This week we come to the end of the book of Leviticus. There is an Ashkenazi tradition upon arriving at the end of each book of Torah in which the community says "Chazak, chazak v’nitchazek! Be strong, be strong and may we be strengthened!"
“Chazak”, as with most Hebrew words has multiple meanings or connotations which perhaps helps us understand why call upon it three times.
to be bound to
to be attached to
to have courage
to hold fast
to retain / to keep
to prove helpful
I like to imagine that each time we speak it we are calling upon its varied attributes; asking that words of Torah and the lives we have honored in reading them will support and encourage each of us on our own journey's to wholeness and connection. There is a recognition in the repetition that we are bound to them, and they are forever a part of us.
At our congregational meeting this Sunday, we will study words of Torah, welcome new board members and perhaps most profoundly, offer gratitude to those outgoing board members that have been of sacred service during this difficult transition in the life of Kol Tzedek.
I have been reflecting on the nature of synagogue leadership and Rabbi Michelle pointed me towards this article written by Pastor Erin Wathan following Easter. She writes:
"In writing a letter of gratitude my people, I wrote that it takes a whole village of volunteers to make all of this happen…. But then I found myself hitting the backspace button. Because “volunteer” is not quite the right word for what our people do at church... In other words, it’s what you do at a place that is important to you–but not at a place that belongs to you... I’m not sure the word “volunteer” does justice to the depths contained in the work people actually do in their churches..."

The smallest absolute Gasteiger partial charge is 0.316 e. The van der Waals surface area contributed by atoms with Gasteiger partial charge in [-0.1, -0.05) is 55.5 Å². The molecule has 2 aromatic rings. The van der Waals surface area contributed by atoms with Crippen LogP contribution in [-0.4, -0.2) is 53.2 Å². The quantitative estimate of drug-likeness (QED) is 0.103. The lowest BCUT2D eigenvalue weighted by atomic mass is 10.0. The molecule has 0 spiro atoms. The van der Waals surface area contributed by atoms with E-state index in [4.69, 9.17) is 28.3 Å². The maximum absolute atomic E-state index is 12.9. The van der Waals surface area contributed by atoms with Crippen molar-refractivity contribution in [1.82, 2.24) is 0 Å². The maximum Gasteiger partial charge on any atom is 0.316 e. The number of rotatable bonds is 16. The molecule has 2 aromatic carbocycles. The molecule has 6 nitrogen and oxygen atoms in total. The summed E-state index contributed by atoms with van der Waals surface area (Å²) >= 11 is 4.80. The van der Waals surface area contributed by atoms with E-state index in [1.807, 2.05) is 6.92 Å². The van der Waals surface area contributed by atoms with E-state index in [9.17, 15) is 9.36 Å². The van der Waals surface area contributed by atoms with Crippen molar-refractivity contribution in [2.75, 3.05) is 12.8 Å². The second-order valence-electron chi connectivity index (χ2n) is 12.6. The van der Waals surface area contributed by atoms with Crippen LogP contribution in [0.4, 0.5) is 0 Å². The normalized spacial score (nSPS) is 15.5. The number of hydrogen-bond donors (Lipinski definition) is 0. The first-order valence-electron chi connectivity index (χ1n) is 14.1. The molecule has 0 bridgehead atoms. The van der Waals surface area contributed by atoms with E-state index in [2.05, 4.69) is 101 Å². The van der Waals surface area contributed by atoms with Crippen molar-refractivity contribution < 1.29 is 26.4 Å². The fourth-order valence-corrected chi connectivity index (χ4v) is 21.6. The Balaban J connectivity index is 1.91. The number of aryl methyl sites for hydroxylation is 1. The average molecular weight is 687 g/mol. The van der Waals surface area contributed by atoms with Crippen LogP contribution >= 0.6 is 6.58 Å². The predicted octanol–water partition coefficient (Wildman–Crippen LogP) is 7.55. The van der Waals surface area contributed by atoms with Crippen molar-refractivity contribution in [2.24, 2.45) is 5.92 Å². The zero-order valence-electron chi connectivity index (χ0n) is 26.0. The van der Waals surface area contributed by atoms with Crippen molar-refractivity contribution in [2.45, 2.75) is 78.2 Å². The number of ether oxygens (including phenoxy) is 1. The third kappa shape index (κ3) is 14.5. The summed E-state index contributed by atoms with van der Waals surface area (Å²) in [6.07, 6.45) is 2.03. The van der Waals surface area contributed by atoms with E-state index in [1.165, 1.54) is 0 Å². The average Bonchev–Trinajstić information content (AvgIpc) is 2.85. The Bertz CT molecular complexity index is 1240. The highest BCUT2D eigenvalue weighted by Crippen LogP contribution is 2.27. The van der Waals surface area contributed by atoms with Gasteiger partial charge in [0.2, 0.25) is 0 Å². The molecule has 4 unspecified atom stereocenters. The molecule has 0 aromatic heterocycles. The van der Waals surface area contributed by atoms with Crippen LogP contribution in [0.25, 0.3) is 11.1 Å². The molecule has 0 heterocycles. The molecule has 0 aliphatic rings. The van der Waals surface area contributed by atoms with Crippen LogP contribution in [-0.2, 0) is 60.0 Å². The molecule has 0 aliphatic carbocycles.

This resonates deeply for me. Synagogue leadership is not about volunteering, it is about service. I am extremely grateful to each and every person who has given of their time and skill, and for the service of the outgoing board members. I offer you each the same blessing that we use to mark completion in our Torah cycle:
Chazak, chazak v’nitchazek! Be strong, be strong and may we be strengthened! May you each draw courage and strength from your sacred service. And in the spirit of Pastor Wathan, may we all remember that we don’t just belong to Kol Tzedek, it belongs to us!
Rabbi Ari Lev
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Rabbi Ari Lev Fornari brings Torat Hayyim, a living tradition, to Kol Tzedek through thoughts about prayer, justice, and community.